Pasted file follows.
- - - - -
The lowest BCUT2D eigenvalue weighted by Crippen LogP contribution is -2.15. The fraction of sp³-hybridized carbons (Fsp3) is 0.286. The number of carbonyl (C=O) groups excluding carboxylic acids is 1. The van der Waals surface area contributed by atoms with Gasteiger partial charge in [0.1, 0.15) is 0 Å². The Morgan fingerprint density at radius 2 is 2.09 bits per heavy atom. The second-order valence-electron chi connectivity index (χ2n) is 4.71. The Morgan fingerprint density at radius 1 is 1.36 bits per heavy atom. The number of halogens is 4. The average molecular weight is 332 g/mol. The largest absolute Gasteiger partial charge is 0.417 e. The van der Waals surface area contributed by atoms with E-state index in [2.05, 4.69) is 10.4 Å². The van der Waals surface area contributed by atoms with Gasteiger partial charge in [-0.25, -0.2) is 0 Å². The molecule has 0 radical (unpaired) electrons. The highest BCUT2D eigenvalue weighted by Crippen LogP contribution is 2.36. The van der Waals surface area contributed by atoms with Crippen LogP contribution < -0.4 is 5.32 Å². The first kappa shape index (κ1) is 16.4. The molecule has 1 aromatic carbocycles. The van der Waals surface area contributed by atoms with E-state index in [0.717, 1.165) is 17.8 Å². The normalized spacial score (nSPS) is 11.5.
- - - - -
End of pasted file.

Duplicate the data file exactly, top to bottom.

The lowest BCUT2D eigenvalue weighted by Crippen LogP contribution is -2.15. The fraction of sp³-hybridized carbons (Fsp3) is 0.286. The number of carbonyl (C=O) groups excluding carboxylic acids is 1. The van der Waals surface area contributed by atoms with Gasteiger partial charge in [0.1, 0.15) is 0 Å². The Morgan fingerprint density at radius 2 is 2.09 bits per heavy atom. The second-order valence-electron chi connectivity index (χ2n) is 4.71. The Morgan fingerprint density at radius 1 is 1.36 bits per heavy atom. The number of halogens is 4. The average molecular weight is 332 g/mol. The largest absolute Gasteiger partial charge is 0.417 e. The van der Waals surface area contributed by atoms with E-state index in [2.05, 4.69) is 10.4 Å². The van der Waals surface area contributed by atoms with Gasteiger partial charge in [-0.25, -0.2) is 0 Å². The molecule has 0 radical (unpaired) electrons. The highest BCUT2D eigenvalue weighted by Crippen LogP contribution is 2.36. The van der Waals surface area contributed by atoms with Crippen LogP contribution < -0.4 is 5.32 Å². The first kappa shape index (κ1) is 16.4. The molecule has 1 aromatic carbocycles. The van der Waals surface area contributed by atoms with E-state index in [0.717, 1.165) is 17.8 Å². The normalized spacial score (nSPS) is 11.5.